- Superblack Material Absorbs Multiwavelengths of Light
GREENBELT, Md., Nov. 11, 2011 — A thin layer of multiwalled carbon nanotubes constitutes a new superblack material that absorbs 99 percent of multiple wavelengths of light — an achievement that promises to open new frontiers in space technology.
"Our material is darn near perfect across multiple wavelength bands, from the ultraviolet to the far-infrared,” said John Hagopian, who is leading the effort at NASA's Goddard Space Flight Center. “No one else has achieved this milestone yet.”
The nanotubes are positioned vertically on various substrate materials, and reflectance tests showed that the team had extended the range of each material's absorption capabilities by 50 times. They discovered that their superblack material absorbs 99.5 percent of the light in the ultraviolet (UV) and visible, dipping to 98 percent in the longer or far-infrared bands.
This close-up view (only about 0.03 inches wide) shows the internal structure of a carbon-nanotube coating that absorbs about 99 percent of the ultraviolet, visible, infrared and far-infrared light that strikes it. A section of the coating, which was grown on smooth silicon, was purposely removed to show the tubes’ vertical alignment. (Images: Stephanie Getty, NASA Goddard)
Hagopian noted that other researchers have reported near-perfect absorption levels mainly mainly in the UV and visible (See: Superblack Material Created).
“The advantage over other materials is that our material is 10 to 100 times more absorbent, depending on the specific wavelength band,” Hagopian said.
“We knew it was absorbent,” said Manuel Quijada, Goddard engineer. “We just didn't think it would be this absorbent from the ultraviolet to the far-infrared.”
The Goddard engineers originally reported their finding in August at SPIE’s Optics & Photonics 2011 conference in San Diego and have since reconfirmed the material’s absorption capabilities in additional testing.
This high-magnification image, taken with an electron microscope, shows an even closer view of the hollow carbon nanotubes. A coating made of this material is seen as black by the human eye and sensitive detectors because the tiny gaps between the tubes collect and trap light, preventing reflection.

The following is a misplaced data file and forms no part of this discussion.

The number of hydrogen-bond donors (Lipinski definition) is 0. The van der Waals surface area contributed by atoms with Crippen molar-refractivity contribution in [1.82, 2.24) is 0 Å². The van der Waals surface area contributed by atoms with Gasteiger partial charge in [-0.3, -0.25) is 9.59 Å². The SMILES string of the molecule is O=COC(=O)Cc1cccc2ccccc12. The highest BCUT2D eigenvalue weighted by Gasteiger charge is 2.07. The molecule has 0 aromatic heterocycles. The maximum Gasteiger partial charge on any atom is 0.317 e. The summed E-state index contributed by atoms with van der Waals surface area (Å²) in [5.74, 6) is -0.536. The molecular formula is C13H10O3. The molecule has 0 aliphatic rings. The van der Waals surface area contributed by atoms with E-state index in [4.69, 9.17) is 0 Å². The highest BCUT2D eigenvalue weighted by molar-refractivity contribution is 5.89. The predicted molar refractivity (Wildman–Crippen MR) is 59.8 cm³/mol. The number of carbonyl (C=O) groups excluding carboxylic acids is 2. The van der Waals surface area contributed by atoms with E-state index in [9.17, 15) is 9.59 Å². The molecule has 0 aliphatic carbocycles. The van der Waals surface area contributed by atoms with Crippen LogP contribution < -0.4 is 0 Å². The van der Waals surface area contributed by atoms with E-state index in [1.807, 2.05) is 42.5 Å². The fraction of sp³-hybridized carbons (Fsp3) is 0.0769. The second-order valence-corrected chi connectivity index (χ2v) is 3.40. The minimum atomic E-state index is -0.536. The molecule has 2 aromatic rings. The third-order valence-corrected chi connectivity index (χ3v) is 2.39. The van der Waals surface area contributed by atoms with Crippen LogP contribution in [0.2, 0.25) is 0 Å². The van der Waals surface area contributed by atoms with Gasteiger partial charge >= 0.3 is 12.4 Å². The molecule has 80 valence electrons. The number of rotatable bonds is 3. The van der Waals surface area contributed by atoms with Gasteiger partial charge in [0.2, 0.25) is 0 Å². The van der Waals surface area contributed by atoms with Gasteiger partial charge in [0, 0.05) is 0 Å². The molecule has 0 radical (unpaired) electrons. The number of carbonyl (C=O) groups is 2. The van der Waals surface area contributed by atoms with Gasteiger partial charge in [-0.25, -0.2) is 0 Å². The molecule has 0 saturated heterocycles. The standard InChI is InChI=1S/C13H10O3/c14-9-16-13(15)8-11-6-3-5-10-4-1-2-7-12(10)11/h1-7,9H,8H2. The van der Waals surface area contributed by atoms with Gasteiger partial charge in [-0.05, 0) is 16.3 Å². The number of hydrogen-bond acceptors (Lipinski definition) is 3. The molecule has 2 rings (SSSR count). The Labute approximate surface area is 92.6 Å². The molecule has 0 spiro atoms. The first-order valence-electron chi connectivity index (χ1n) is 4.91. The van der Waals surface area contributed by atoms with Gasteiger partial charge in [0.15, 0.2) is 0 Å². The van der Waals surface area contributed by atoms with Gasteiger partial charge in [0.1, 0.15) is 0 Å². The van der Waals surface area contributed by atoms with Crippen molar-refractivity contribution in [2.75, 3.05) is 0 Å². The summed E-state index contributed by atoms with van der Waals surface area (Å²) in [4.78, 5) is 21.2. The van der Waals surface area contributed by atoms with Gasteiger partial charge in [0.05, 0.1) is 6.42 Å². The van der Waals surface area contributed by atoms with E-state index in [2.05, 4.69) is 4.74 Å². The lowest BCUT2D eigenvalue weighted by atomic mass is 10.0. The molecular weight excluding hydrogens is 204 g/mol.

The tests indicate that the carbon nanotubes are especially useful for a variety of spaceflight applications where observing in multiple-wavelength bands is important, such as in stray-light suppression. The tiny gaps between the tubes collect and trap background light to prevent it from reflecting off surfaces and interfering with the light that scientists actually want to measure. Because only a small fraction of light reflects off the coating, the human eye and sensitive detectors see the material as black.
If used in detectors and other instrument components, the technology would allow scientists to gather hard-to-obtain measurements of objects so distant in the universe that astronomers no longer can see them in visible light, or those in high-contrast areas, including planets in orbit around other stars, Hagopian said. Earth scientists studying the oceans and atmosphere also would benefit. More than 90 percent of the light Earth-monitoring instruments gather comes from the atmosphere, overwhelming the faint signal they are trying to retrieve.
Instrument developers currently use black paint to prevent stray light from ricocheting off surfaces, but the paint has only a 90 percent absorption rate and does not remain black in cryogenic temperatures, which are required for far-infrared-sensing instruments that gather faint signals from the distant universe. NASA is currently evaluating the carbon nanotube material for use on such instruments.
For more information, visit: www.nasa.gov/goddard
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